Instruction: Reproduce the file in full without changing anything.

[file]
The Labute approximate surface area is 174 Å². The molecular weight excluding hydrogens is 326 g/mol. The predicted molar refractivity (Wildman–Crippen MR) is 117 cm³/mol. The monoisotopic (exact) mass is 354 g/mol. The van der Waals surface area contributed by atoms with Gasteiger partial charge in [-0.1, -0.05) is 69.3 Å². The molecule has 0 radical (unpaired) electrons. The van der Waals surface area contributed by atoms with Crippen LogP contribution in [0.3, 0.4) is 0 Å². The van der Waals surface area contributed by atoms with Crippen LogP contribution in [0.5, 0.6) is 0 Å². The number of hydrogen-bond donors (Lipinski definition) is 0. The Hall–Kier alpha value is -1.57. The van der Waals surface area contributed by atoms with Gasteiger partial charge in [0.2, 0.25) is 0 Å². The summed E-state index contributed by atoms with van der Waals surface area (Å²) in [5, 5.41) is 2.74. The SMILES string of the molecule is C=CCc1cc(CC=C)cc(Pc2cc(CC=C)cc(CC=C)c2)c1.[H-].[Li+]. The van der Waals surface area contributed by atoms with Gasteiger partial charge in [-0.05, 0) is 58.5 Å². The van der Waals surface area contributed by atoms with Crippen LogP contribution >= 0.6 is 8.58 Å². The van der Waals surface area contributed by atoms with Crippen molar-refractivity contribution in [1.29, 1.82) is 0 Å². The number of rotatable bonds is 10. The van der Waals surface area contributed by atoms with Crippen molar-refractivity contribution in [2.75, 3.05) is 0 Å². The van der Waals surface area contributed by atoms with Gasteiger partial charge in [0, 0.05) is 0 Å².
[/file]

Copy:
The Labute approximate surface area is 174 Å². The molecular weight excluding hydrogens is 326 g/mol. The predicted molar refractivity (Wildman–Crippen MR) is 117 cm³/mol. The monoisotopic (exact) mass is 354 g/mol. The van der Waals surface area contributed by atoms with Gasteiger partial charge in [-0.1, -0.05) is 69.3 Å². The molecule has 0 radical (unpaired) electrons. The van der Waals surface area contributed by atoms with Crippen LogP contribution in [0.3, 0.4) is 0 Å². The van der Waals surface area contributed by atoms with Crippen LogP contribution in [0.5, 0.6) is 0 Å². The number of hydrogen-bond donors (Lipinski definition) is 0. The Hall–Kier alpha value is -1.57. The van der Waals surface area contributed by atoms with Gasteiger partial charge in [0.2, 0.25) is 0 Å². The summed E-state index contributed by atoms with van der Waals surface area (Å²) in [5, 5.41) is 2.74. The SMILES string of the molecule is C=CCc1cc(CC=C)cc(Pc2cc(CC=C)cc(CC=C)c2)c1.[H-].[Li+]. The van der Waals surface area contributed by atoms with Gasteiger partial charge in [-0.05, 0) is 58.5 Å². The van der Waals surface area contributed by atoms with Crippen LogP contribution >= 0.6 is 8.58 Å². The van der Waals surface area contributed by atoms with Crippen molar-refractivity contribution in [1.29, 1.82) is 0 Å². The number of rotatable bonds is 10. The van der Waals surface area contributed by atoms with Crippen molar-refractivity contribution in [2.75, 3.05) is 0 Å². The van der Waals surface area contributed by atoms with Gasteiger partial charge in [0, 0.05) is 0 Å².